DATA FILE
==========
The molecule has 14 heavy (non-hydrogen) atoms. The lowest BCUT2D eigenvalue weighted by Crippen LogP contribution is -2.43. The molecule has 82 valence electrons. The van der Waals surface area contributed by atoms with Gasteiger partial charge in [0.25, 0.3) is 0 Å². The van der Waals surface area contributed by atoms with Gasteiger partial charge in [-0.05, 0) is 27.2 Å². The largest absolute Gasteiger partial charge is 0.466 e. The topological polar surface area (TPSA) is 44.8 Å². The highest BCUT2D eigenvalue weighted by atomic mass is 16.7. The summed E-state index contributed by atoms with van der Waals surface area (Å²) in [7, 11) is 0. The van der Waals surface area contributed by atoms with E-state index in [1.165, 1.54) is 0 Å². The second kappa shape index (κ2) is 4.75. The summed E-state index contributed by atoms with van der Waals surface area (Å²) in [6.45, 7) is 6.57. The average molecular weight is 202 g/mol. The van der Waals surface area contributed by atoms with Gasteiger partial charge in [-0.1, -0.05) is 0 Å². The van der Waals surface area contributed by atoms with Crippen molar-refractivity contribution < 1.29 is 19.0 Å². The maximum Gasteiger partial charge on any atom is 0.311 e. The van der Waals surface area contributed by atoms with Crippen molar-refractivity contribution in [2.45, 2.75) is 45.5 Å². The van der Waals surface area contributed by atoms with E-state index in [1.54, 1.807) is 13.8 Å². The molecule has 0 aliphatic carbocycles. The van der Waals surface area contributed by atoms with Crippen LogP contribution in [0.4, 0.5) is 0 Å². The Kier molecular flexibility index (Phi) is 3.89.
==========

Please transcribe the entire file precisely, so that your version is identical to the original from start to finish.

The molecule has 14 heavy (non-hydrogen) atoms. The lowest BCUT2D eigenvalue weighted by Crippen LogP contribution is -2.43. The molecule has 82 valence electrons. The van der Waals surface area contributed by atoms with Gasteiger partial charge in [0.25, 0.3) is 0 Å². The van der Waals surface area contributed by atoms with Gasteiger partial charge in [-0.05, 0) is 27.2 Å². The largest absolute Gasteiger partial charge is 0.466 e. The topological polar surface area (TPSA) is 44.8 Å². The highest BCUT2D eigenvalue weighted by atomic mass is 16.7. The summed E-state index contributed by atoms with van der Waals surface area (Å²) in [7, 11) is 0. The van der Waals surface area contributed by atoms with E-state index in [1.165, 1.54) is 0 Å². The second kappa shape index (κ2) is 4.75. The summed E-state index contributed by atoms with van der Waals surface area (Å²) in [6.45, 7) is 6.57. The average molecular weight is 202 g/mol. The van der Waals surface area contributed by atoms with Gasteiger partial charge in [-0.1, -0.05) is 0 Å². The van der Waals surface area contributed by atoms with Crippen molar-refractivity contribution < 1.29 is 19.0 Å². The maximum Gasteiger partial charge on any atom is 0.311 e. The van der Waals surface area contributed by atoms with Crippen molar-refractivity contribution in [2.45, 2.75) is 45.5 Å². The van der Waals surface area contributed by atoms with E-state index in [1.54, 1.807) is 13.8 Å². The molecule has 0 aliphatic carbocycles. The van der Waals surface area contributed by atoms with Crippen LogP contribution in [0.4, 0.5) is 0 Å². The Kier molecular flexibility index (Phi) is 3.89.